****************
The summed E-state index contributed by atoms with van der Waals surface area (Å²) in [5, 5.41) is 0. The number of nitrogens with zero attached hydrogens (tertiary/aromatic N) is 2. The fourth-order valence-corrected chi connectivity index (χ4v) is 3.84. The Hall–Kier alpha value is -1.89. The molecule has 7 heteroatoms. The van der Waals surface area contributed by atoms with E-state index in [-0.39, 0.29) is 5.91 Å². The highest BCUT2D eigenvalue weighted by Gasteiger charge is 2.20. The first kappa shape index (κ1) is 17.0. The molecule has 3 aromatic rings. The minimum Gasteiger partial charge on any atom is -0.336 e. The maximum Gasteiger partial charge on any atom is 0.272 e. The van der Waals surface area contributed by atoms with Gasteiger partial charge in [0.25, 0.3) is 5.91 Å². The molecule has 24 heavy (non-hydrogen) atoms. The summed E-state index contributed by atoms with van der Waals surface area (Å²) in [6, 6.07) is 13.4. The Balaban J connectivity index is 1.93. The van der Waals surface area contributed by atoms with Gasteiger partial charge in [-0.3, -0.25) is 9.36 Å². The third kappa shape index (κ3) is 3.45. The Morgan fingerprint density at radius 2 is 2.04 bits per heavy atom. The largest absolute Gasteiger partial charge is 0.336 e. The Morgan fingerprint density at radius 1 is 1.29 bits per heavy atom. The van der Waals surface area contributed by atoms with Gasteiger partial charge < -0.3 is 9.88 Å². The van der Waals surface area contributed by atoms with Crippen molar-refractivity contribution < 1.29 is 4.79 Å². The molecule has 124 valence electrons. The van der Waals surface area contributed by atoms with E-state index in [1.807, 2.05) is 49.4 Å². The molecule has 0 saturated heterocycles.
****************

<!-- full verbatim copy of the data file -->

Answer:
The summed E-state index contributed by atoms with van der Waals surface area (Å²) in [5, 5.41) is 0. The number of nitrogens with zero attached hydrogens (tertiary/aromatic N) is 2. The fourth-order valence-corrected chi connectivity index (χ4v) is 3.84. The Hall–Kier alpha value is -1.89. The molecule has 7 heteroatoms. The van der Waals surface area contributed by atoms with E-state index in [-0.39, 0.29) is 5.91 Å². The highest BCUT2D eigenvalue weighted by Gasteiger charge is 2.20. The first kappa shape index (κ1) is 17.0. The molecule has 3 aromatic rings. The minimum Gasteiger partial charge on any atom is -0.336 e. The maximum Gasteiger partial charge on any atom is 0.272 e. The van der Waals surface area contributed by atoms with Gasteiger partial charge in [0.25, 0.3) is 5.91 Å². The molecule has 24 heavy (non-hydrogen) atoms. The summed E-state index contributed by atoms with van der Waals surface area (Å²) in [6, 6.07) is 13.4. The Balaban J connectivity index is 1.93. The van der Waals surface area contributed by atoms with Gasteiger partial charge in [-0.3, -0.25) is 9.36 Å². The third kappa shape index (κ3) is 3.45. The Morgan fingerprint density at radius 2 is 2.04 bits per heavy atom. The largest absolute Gasteiger partial charge is 0.336 e. The Morgan fingerprint density at radius 1 is 1.29 bits per heavy atom. The van der Waals surface area contributed by atoms with Gasteiger partial charge < -0.3 is 9.88 Å². The van der Waals surface area contributed by atoms with Crippen molar-refractivity contribution < 1.29 is 4.79 Å². The molecule has 124 valence electrons. The van der Waals surface area contributed by atoms with E-state index in [1.807, 2.05) is 49.4 Å². The molecule has 0 saturated heterocycles.